Forget your flippers, walk to these Asia-Pacific islands when the tide goes out

Asian islands

Aerial view of the Kalanggaman Island sandbar at Malapascua Island in Cebu, Philippines. Source: Shutterstock.

THE MOON is essentially a magnet which pulls water around the Earth.

The moon helps to control the tides as its gravitational pull is twice as high as the sun’s.

Its gravitational pull dictates high and low tides. So, if you’ve ever been by the coast with a full moon overhead, you can bet your bottom dollar there’s a high tide.

But as high tides slink away to become low tides, the magic of beaches, pathways, and lost treasures reveal themselves, providing explorers with a new adventure.

Here are five islands in Asia-Pacific which are only accessible if you wait for the tide to recede – it’s worth it.

Haji Ali Dargah, Mumbai, India

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On a tiny islet in south Mumbai, the Haji Ali Dargah mosque and tomb sits on a small island in Worli Bay.

The mosque is continuously applauded for its indo-Islamic architecture, but that’s only one of the features that draws thousands of visitors to the site each month.

It’s only accessible via a humanmade causeway which has the ocean on both sides and no railing to cling onto.

The path is only five hundred meters long so most people can make it to the mosque in around five minutes, which is quicker than the tide comes in.

Legend has it that the mosque was built for a wealthy Muslim merchant who washed up on the nearby shore.

Jindo, South Korea

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Jindo Island is the third biggest Korean island and once a year the tide gets so low that people can walk from the mainland to the island.

However, because the extreme low tides here are such a rarity, the government has made it an official event, known as the “Jindo Miracle Sea Road Festival.”

More than 500,000 people turn up to the annual event each year, but the two-mile-long path only stays clear for about an hour, so a brisk walk is recommended.

Locals believe the waters part every year to remember a young girl who was separated from her family when tigers invaded Jindo Island. She prayed to Yongwang – a deity of water – to be reunited with them.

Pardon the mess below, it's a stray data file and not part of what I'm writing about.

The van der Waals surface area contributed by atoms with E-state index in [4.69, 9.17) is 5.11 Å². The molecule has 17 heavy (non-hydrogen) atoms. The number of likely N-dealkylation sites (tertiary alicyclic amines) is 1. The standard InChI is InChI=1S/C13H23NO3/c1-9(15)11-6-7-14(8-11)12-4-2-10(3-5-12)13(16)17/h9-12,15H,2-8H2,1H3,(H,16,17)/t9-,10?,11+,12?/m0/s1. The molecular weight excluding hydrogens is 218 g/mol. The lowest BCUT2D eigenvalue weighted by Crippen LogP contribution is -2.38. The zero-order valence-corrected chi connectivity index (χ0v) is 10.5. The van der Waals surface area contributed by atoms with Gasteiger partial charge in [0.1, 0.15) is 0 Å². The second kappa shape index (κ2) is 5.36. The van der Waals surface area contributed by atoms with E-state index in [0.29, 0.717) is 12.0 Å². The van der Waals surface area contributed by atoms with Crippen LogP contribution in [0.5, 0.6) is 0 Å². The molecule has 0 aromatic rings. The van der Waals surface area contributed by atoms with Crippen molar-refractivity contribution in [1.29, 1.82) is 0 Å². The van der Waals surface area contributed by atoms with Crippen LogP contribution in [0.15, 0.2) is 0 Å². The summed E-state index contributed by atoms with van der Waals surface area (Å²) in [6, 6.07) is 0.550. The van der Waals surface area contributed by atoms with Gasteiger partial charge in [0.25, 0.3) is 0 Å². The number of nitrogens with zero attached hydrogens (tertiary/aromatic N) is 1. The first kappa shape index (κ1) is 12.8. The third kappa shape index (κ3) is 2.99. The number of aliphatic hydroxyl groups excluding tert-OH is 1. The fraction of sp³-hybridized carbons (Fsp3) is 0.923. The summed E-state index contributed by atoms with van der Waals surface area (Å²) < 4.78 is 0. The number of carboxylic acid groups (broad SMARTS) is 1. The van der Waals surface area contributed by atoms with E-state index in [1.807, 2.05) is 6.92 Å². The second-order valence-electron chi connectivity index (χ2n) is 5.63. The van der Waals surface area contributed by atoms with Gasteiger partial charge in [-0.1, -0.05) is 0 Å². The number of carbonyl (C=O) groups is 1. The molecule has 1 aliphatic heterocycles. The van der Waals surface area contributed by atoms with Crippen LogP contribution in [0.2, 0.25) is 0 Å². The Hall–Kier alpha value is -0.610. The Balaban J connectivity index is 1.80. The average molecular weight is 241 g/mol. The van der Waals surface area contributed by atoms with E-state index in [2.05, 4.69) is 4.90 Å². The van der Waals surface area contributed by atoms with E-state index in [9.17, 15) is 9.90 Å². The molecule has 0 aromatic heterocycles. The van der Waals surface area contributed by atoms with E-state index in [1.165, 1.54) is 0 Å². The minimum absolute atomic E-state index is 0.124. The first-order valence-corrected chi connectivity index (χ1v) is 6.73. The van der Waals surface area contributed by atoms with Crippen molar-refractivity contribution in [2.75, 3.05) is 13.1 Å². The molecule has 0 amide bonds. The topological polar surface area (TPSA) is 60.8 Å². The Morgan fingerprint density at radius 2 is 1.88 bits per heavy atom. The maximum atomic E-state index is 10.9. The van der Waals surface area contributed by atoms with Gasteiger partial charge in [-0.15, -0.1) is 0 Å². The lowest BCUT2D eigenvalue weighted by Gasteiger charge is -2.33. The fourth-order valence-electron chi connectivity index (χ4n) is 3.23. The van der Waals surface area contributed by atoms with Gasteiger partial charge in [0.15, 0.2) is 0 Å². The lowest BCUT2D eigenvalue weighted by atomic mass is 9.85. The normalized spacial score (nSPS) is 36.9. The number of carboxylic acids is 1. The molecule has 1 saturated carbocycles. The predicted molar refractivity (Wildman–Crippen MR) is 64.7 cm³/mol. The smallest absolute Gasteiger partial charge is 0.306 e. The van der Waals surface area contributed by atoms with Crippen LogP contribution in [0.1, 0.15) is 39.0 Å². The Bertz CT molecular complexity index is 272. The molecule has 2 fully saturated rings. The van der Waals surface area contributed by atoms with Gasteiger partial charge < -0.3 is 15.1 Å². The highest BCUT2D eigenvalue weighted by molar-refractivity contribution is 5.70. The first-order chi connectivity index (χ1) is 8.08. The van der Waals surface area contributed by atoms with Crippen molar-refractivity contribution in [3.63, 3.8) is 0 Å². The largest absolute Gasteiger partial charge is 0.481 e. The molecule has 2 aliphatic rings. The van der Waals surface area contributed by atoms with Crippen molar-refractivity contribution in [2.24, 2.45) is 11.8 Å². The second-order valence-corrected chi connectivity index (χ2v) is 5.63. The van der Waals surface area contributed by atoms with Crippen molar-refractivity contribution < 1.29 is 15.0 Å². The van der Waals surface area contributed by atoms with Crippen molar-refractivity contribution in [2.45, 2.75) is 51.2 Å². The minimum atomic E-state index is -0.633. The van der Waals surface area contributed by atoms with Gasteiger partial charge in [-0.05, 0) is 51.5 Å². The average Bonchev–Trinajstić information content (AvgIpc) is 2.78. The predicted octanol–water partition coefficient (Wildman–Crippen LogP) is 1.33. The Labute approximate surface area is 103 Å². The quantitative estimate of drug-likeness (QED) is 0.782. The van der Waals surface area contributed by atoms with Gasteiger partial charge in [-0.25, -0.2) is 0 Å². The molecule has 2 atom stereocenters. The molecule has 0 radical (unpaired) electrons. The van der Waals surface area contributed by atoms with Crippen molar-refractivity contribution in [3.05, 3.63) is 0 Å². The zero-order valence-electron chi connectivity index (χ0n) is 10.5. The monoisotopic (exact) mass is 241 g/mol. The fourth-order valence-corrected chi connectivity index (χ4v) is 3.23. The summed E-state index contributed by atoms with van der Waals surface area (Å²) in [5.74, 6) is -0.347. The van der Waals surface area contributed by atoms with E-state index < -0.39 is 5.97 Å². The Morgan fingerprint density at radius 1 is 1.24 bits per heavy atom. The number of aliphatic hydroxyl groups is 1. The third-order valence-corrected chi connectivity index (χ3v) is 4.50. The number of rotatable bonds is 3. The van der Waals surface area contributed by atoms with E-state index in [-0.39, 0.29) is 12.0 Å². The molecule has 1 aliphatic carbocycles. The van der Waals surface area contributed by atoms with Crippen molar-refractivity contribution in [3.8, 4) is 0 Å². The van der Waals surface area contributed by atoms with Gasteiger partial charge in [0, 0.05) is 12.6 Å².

Her prayers were answered and Yongwang is said to have parted the sea for her.

Ko Nang Yuan, Thailand

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Close to the popular Thai island of Koh Tao are the three islands that form Koh Nang Yuan.

One of these islands is only accessible when the tide goes out and reveals a sandbar.

There is always the option of putting on your flippers and snorkeling over to it too, but there’s something enticing about waiting for the tide to reveal the way.

Curio Bay, The Caitlins, New Zealand

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Curio Bay is possibly the coolest place on this list.

On the southern tip of New Zealand’s South Island is this bay, home to an ancient petrified forest and some of the world’s rarest penguins.

While it’s not an island, the tide still plays a significant role in discovering the treeless forest and spotting a yellow-eyed penguin.

At first, the tree stumps look like jagged rocks, but as the sea goes further out, the remains of the 160-million-year-old forest are clear to see.

Naaz islands, Iran

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These two islands can be discovered when the tide ebbs from the Persian Gulf. They are connected to Qeshm Island by a sandbar, but this is often submerged.

When the tide goes out, travelers can walk to the islands on the connector.

Although the islands are flat and uninhabited, the water that surrounds them is full of healthy reefs and beautiful fish.

Remember to bring your snorkel.

With the rapid rate of rising sea levels, there’s no time like the present to tie those shoe laces tight and ramble across a causeway to explore a slice of hidden beauty.

Very soon, the walkways might be hidden under the ocean forever.